From Riyadh to Washington, the Bush administration is holding more high-level talks with key allies to broaden support for what appears to be the increasing likelihood of military action in response to last month's terror attacks. The administration is also stepping up contacts with Afghanistan's exiled king, who could emerge as a key player in the country's future.
A senior Bush Administration envoy is expected to meet in Rome soon with Afghanistan's deposed King Zahir Shah. Richard Haass will be the most senior administration official to see the exiled monarch since his name surfaced as a possible successor to Afghanistan's Taleban.
The talks will be part of what State Department Spokesman Richard Boucher calls on-going efforts to maintain contact with a range of Afghan factions. "We'll certainly be interested in his ideas as we are interested in the ideas of others," he said.
The deposed Afghan king has been living in exile since 1973 and has expressed a willingness to return to his country, if the Afghan people so desire. After discussing stepped-up humanitarian aid for the Afghan people with Secretary of State Colin Powell, Senate Foreign Relations Committee Chairman Joe Biden left little doubt the days in power for Afghanistan's Taleban rulers are numbered if they do not hand over fugitive Osama bin Laden.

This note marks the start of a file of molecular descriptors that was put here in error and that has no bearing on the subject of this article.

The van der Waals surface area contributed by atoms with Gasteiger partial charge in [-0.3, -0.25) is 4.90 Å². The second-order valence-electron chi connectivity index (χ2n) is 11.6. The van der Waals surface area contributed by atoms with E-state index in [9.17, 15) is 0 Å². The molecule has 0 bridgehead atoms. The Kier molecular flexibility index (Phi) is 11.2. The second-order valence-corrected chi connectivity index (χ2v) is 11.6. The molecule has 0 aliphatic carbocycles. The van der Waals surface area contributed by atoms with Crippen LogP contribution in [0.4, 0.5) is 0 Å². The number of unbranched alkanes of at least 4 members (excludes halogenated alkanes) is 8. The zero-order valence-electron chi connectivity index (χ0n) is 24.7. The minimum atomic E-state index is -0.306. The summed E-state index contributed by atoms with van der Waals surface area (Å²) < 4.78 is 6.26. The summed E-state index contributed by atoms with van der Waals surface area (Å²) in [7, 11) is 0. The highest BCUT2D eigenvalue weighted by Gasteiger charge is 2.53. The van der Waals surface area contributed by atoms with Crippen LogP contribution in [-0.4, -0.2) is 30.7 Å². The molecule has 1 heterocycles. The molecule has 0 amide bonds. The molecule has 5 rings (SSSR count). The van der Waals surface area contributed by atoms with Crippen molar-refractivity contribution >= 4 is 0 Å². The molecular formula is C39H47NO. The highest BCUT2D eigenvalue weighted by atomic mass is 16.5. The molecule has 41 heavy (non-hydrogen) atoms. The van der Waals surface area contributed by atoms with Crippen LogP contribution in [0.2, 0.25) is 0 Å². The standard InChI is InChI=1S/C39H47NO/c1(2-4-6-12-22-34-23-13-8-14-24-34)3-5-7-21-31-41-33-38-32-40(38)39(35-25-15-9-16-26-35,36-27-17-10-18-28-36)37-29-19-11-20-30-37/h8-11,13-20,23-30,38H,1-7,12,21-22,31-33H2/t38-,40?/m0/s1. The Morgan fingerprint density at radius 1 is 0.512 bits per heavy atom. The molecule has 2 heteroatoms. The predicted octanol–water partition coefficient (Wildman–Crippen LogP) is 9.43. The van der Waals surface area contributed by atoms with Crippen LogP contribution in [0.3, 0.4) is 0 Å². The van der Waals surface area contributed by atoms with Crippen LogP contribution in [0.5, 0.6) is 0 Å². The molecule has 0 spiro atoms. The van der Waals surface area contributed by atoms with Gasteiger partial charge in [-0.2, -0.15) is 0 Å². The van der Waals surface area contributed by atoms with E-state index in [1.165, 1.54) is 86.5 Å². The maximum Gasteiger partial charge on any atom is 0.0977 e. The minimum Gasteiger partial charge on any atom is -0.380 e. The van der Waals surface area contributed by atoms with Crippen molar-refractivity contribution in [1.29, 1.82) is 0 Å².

"We discussed and talked about in broad strokes the aid that's already going to help the Afghani people, the refugee camps in surrounding countries, and within Afghanistan, and the need to put together a broader coalition, probably under the mandate of the United Nations with our strong support of follow-on after this undertaking to take out Mr. bin Laden and his associates happens which I believe it will," he said.
NATO says it has been shown clear and compelling proof that the bin Laden network is responsible for last month's attacks in New York and Washington, although the Bush administration has yet to make that case in public. Pakistan says it is not yet convinced.
Meanwhile, Secretary of Defense Donald Rumsfeld is on a three-day trip to several key Muslim nations, including Saudi Arabia. The Saudi government has not yet said in public whether U.S. forces will be permitted to use key airbases in the country to carry out attacks if a military mission is launched.
Wednesday, Secretary of State Powell would only tell reporters he is very satisfied with the support the Riyadh has offered.